Owners can administer subcutaneous fluids as the disease progresses. Fluids may be infused with a conventional intravenous
(IV) administration set and needle or through the new subcutaneous fluid catheter (Endo-Sof subcutaneous catheter— Global
Veterinary Products). The catheter is surgically implanted near the dorsal midline. A fitting that accepts a standard IV line
is sutured to the skin (Figure 1). I recommend this catheter when owners or cats are needle averse. They're not tolerated by all cats, but can be extremely
helpful, even life-saving, for others. A phosphate binder (PhosLo, 1/4 tablet or 167 mg b.i.d.), appetite stimulant (cyproheptadine,
2 mg b.i.d.), hypotensive agent (amlodipine, 0.6 to 1.0 mg once a day), and erythropoietin (100 U/kg one to three times per
week) are prescribed on an as needed basis.
Diagnosing and treating hypertension
When assessing cats with chronic renal disease, it's also important to monitor them for systemic hypertension. This disease
is often associated with renal failure; however, it's not limited to this stage of renal disease. Retinal detachment, hyphema,
cardiovascular accidents, and seizures may occur secondary to hypertension in cats with renal insufficiency.
Two major types of equipment are available for measuring blood pressure in cats. Inexpensive, dependable Doppler units detect
systolic blood pressure and are widely used because they are simple to operate (Figure 2) (Vet-Dop—Vmed Technology;Model 811-B—Parks Medical). Oscillometric units are more expensive, but they determine systolic,
diastolic, and mean blood pressure (Memoprint—S+B medVET; Cardell BP Monitors, Sharn Veterinary Inc.).Although some clinicians
prefer to know all three values, the systolic measurement is adequate for determining hypertension in cats (and dogs).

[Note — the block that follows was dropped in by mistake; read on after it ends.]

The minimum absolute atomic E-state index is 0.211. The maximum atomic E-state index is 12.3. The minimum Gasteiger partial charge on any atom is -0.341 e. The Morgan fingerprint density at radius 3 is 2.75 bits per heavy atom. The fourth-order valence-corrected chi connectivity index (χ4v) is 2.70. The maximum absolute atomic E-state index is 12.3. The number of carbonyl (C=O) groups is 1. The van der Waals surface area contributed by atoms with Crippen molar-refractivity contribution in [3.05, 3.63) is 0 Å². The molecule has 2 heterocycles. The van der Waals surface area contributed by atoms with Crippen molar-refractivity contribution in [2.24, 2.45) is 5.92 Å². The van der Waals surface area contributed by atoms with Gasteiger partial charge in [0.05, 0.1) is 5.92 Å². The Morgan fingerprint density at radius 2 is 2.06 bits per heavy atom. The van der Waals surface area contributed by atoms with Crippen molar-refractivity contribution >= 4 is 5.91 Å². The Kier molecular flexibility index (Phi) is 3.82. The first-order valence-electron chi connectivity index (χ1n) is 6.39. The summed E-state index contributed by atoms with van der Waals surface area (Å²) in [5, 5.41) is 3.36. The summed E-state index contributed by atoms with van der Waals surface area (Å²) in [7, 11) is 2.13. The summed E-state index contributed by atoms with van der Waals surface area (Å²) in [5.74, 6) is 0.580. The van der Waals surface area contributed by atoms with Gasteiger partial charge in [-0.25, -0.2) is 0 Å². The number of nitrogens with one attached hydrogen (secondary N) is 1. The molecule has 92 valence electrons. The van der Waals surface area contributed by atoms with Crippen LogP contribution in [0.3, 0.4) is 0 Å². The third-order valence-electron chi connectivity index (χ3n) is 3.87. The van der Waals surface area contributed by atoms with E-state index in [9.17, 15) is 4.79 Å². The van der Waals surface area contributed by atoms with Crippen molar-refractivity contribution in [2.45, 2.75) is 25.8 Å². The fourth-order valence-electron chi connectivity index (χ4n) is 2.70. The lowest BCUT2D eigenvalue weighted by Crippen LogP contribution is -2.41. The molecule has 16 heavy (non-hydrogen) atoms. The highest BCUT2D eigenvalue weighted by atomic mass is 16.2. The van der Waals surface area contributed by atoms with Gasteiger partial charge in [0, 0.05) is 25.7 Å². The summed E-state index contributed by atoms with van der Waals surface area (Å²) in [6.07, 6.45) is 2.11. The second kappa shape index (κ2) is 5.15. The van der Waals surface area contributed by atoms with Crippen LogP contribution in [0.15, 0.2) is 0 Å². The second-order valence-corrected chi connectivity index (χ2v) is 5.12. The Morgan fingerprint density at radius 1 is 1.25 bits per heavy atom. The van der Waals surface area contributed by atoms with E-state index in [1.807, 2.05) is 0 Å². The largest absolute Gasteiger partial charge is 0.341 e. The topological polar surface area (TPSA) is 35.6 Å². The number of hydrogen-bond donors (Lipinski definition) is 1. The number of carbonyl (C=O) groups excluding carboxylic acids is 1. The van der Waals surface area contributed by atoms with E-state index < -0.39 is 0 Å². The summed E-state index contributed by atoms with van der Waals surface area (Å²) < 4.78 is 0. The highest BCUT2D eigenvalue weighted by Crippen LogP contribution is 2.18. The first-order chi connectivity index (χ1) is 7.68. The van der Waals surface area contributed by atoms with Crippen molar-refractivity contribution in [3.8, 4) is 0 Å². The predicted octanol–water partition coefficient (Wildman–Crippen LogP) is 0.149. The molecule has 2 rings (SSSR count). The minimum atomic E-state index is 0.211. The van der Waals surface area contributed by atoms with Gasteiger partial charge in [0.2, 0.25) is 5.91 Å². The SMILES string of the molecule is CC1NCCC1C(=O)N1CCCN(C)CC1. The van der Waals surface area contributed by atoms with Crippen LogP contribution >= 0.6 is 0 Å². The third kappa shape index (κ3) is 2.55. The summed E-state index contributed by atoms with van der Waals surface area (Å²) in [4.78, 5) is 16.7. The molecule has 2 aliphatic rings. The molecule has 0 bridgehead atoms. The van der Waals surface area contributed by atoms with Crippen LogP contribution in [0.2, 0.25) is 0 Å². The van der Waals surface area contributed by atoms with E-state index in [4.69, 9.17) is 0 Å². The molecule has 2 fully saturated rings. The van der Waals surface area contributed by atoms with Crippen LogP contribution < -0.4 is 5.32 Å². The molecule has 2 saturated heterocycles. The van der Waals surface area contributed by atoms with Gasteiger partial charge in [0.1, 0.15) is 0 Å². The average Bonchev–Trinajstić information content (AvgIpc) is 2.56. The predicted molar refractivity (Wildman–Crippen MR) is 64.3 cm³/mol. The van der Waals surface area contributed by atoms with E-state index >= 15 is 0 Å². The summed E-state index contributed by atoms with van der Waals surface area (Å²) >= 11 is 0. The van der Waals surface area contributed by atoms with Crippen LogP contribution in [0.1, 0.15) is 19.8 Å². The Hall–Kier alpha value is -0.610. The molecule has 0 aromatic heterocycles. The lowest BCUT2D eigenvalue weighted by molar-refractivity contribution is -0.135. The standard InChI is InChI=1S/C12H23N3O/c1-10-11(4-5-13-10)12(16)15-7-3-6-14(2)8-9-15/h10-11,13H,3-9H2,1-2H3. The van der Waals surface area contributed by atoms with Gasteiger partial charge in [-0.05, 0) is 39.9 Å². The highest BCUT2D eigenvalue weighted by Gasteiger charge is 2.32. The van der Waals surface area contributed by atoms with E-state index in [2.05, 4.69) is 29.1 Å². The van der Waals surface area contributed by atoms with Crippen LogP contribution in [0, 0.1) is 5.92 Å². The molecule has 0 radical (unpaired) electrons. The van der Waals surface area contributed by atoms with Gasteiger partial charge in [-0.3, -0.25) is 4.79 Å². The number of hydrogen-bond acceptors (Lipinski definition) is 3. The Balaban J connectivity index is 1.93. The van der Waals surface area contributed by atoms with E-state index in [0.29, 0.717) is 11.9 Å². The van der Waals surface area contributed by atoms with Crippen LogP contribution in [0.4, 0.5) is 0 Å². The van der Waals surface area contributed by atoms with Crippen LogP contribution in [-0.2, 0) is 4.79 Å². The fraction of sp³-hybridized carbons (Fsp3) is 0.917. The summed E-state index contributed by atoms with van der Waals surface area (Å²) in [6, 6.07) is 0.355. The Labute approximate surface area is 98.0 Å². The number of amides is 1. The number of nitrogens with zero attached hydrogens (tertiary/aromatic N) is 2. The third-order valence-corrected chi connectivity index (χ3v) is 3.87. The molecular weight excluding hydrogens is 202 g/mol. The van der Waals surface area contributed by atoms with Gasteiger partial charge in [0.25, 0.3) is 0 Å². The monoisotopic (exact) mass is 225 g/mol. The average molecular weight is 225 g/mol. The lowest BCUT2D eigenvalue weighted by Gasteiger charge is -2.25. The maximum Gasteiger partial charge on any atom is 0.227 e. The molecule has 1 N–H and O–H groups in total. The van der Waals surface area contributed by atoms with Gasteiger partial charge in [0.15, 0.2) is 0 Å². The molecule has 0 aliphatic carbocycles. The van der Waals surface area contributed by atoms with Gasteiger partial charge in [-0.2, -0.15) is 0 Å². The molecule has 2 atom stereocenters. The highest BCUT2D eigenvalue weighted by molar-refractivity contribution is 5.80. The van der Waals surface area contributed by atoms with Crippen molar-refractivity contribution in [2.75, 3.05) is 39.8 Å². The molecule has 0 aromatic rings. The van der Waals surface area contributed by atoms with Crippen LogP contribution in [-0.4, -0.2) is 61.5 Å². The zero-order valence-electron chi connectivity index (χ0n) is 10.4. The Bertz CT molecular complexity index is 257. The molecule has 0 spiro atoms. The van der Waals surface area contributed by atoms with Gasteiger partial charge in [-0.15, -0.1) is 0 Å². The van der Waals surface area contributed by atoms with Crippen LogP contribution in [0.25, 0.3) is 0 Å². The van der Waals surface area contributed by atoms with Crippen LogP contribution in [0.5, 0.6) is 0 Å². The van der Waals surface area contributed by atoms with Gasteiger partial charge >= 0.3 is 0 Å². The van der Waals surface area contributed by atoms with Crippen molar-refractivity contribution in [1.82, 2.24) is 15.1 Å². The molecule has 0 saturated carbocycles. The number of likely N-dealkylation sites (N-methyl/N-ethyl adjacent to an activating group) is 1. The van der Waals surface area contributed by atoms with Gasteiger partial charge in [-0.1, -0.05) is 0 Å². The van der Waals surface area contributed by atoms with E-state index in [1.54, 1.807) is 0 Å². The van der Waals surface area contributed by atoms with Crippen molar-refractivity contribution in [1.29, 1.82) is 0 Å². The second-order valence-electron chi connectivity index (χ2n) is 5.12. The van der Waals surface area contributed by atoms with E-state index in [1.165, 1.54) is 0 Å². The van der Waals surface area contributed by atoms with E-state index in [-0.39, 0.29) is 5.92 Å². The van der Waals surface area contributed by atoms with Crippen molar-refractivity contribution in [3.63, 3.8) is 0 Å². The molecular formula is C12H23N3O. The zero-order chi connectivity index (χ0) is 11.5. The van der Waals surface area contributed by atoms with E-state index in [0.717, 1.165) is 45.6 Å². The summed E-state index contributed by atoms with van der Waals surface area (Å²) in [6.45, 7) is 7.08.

Hypertensive cats should be treated with a hypotensive agent. ACE inhibitors may be used, but their hypotensive effect is
not as efficient as the calcium channel blocker amlodipine (0.6 to 1.0 mg once a day). Administer the drug for two days,
then reassess the patient's blood pressure. The desired systolic range is 130 to 150 mm Hg. Adjust the dosage according to
the response. More than 90% of the time, systemic hypertension is secondary to either hyperthyroidism or chronic renal disease.
Hypertensive patients should be tested for these diseases and treated appropriately.
Diagnosing and treating heart disease
As a veterinary school graduate in 1972, I was taught that heart disease was rare in cats. However, that was only because
we didn't have the tools to detect it. A screening lead II electrocardiogram (ECG) is now part of my annual feline exam, as
detailed in the article, "Healthier patients are an annual visit away,"
Initially, I used ECGs as public relations tools. By performing the ECG in front of clients and providing them with a portion
of the tracing, I tried to demonstrate the important role of annual exams in detecting health problems. In addition, I wanted
to show them how thorough I was in my examinations. After performing screening ECGs for a few months, I began to find heart
abnormalities in cats more frequently than I anticipated. I find an ECG abnormality or an audible murmur on auscultation in
about 1 out of 25 seemingly healthy cats. This forced me to better understand ECG interpretation—a skill that eluded me while
I was in veterinary school. It also increased my appreciation of the value and limitations of ECGs. I don't expect to make
a specific diagnosis from the ECG. Instead, I use it as a tool to identify cats with heart disease. I use the stethoscope
in the same manner.
When I diagnose a cardiac abnormality with either auscultation or an ECG tracing, I inform the owner that heart disease is
present and recommend thoracic radiographs and an echocardiogram. Radiographs allow me to assess the cardiac silhouette, lung
fields, tracheal position, the pleural space, and the major vessels. However, they're not sensitive enough to diagnose early
heart disease or specific heart diseases. Therefore, an echocardiogram is essential to make a conclusive diagnosis and determine
effective treatment (Figures 3a, 3b, & 4).
Figure 3a & 3b. Lateral and dorsoventral thoracic radiographs of a 2-year old cat with a history of syncope. The cardiac silhouette
is with in normal limits.